The elusive Joseph Chetrit has closed on his $80 million deal to buy the Chelsea Hotel. According to The Real Deal, he and his representatives finalized things at around 5:30 yesterday afternoon, ending speculation that the deal would fall through and that the Chelsea would survive as it always has for the last century or so: as the craziest inn you could imagine, even by New York standards.
Mr. Chetrit’s plans for the Chelsea remain only partly known (which helped fuel the recent speculation), according to sources familiar with the investor and developer whose portfolio includes the Willis Tower in Chicago and nearly 4.9 million square feet of commercial space in New York City. (The Observer profiled Mr. Chetrit in-depth shortly after he went to contract on the Chelsea.) He does plan to keep it as a hotel—Gene Kaufman, an architect best known for work on chain hotels, has been brought on—though the Chelsea stopped over the weekend taking reservations in anticipation of renovations as well as, some speculated, because of tensions between the workers’ union there and the new owner.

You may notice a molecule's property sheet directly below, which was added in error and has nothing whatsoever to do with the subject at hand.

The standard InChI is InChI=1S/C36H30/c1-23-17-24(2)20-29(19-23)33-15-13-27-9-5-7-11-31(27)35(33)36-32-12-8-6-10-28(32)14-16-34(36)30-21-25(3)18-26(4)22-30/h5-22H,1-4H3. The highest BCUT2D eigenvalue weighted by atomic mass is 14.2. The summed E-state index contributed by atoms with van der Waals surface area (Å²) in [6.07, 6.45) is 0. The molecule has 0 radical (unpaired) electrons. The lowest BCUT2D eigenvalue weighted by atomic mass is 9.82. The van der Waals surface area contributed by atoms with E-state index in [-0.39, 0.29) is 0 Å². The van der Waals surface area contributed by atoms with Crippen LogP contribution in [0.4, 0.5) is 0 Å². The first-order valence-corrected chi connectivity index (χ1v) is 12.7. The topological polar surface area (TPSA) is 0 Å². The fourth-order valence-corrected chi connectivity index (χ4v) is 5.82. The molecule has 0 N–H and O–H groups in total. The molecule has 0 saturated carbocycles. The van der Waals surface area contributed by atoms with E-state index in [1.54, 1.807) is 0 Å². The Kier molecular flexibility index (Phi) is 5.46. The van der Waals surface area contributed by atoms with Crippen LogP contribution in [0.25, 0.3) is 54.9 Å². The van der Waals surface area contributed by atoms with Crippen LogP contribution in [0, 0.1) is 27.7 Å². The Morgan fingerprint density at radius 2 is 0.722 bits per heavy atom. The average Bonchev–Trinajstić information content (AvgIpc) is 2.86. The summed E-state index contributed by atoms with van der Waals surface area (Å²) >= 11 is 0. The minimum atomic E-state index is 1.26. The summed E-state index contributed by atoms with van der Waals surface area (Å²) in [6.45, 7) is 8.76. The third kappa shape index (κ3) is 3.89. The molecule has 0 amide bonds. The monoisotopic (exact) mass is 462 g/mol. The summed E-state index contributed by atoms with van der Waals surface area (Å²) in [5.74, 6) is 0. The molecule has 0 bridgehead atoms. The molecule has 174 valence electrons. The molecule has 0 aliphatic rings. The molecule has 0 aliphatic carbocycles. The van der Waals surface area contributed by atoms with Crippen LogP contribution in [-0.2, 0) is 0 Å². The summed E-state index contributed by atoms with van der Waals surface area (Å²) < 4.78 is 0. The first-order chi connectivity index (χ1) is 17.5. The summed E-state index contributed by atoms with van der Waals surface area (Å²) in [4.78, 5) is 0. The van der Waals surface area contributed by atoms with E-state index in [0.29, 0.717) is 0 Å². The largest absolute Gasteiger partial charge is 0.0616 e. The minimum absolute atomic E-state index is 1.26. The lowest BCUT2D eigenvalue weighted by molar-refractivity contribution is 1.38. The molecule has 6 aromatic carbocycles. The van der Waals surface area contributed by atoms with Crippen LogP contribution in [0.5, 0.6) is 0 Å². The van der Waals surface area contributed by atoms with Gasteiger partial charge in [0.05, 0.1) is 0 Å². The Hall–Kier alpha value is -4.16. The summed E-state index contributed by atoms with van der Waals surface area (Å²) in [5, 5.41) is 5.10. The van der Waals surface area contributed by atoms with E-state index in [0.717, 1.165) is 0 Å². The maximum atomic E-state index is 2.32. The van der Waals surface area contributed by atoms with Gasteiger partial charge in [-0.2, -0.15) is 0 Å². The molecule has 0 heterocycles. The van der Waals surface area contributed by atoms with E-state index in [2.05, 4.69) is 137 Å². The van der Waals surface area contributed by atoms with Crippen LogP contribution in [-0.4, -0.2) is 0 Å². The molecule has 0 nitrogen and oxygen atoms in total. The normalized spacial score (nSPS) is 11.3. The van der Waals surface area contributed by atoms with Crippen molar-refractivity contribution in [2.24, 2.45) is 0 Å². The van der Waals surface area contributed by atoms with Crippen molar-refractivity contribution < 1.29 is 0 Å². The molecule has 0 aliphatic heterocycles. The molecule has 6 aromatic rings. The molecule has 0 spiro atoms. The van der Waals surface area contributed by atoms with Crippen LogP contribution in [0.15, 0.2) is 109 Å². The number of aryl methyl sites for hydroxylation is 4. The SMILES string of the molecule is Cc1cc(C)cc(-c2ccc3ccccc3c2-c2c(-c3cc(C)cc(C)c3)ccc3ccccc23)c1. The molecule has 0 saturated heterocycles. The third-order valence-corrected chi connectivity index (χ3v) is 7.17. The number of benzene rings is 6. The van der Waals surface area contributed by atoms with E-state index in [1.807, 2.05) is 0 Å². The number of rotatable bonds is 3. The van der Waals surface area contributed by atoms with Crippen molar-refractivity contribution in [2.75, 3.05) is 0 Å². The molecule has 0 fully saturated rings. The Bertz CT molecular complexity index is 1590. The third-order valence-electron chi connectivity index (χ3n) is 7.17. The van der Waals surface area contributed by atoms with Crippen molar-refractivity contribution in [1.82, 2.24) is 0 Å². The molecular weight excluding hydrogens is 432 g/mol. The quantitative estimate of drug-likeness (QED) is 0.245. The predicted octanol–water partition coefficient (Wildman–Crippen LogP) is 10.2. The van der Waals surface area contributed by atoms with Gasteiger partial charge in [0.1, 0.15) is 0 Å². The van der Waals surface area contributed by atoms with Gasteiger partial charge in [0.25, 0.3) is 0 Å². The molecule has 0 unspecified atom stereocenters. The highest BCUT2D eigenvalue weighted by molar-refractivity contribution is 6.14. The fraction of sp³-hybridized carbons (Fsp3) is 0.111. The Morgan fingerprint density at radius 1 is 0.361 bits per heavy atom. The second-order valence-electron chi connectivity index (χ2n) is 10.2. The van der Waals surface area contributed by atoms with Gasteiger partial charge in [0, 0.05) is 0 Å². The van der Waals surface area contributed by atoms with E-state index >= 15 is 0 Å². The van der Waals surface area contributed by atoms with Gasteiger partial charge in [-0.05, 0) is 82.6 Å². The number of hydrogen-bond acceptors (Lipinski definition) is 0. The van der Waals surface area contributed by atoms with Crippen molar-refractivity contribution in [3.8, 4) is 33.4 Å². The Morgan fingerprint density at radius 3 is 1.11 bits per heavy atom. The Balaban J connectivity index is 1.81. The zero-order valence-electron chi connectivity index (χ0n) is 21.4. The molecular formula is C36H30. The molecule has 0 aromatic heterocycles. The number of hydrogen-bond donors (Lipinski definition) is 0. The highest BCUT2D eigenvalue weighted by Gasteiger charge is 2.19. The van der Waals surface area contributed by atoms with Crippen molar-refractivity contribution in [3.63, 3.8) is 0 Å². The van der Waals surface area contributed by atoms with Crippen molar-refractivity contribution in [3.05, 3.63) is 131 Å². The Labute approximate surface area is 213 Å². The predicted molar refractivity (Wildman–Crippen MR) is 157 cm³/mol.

All this means that the Chelsea will likely no longer function as New York City’s most storied crash-pad, cloistering the ghosts of great artists and their ideas—as well as those of a fair amount of just plain freaky people who needed a freaky place to stay under indulgent management. The Chelsea will likely reopen as a straitlaced boutique, the sort that appreciates a good party but one buoyed by dutifully paying customers—the horror!—who probably don’t know the difference between Bob Dylan and Dylan Thomas.
The Observer doesn’t know how it feels about this change, though it appreciates the circumstances on both sides of the issue (one side doesn’t want the party to end, the other specializes in, well, investing in desirable commercial real estate).
In the end, at least, the mysterious Mr. Chetrit isn’t turning it into condos.
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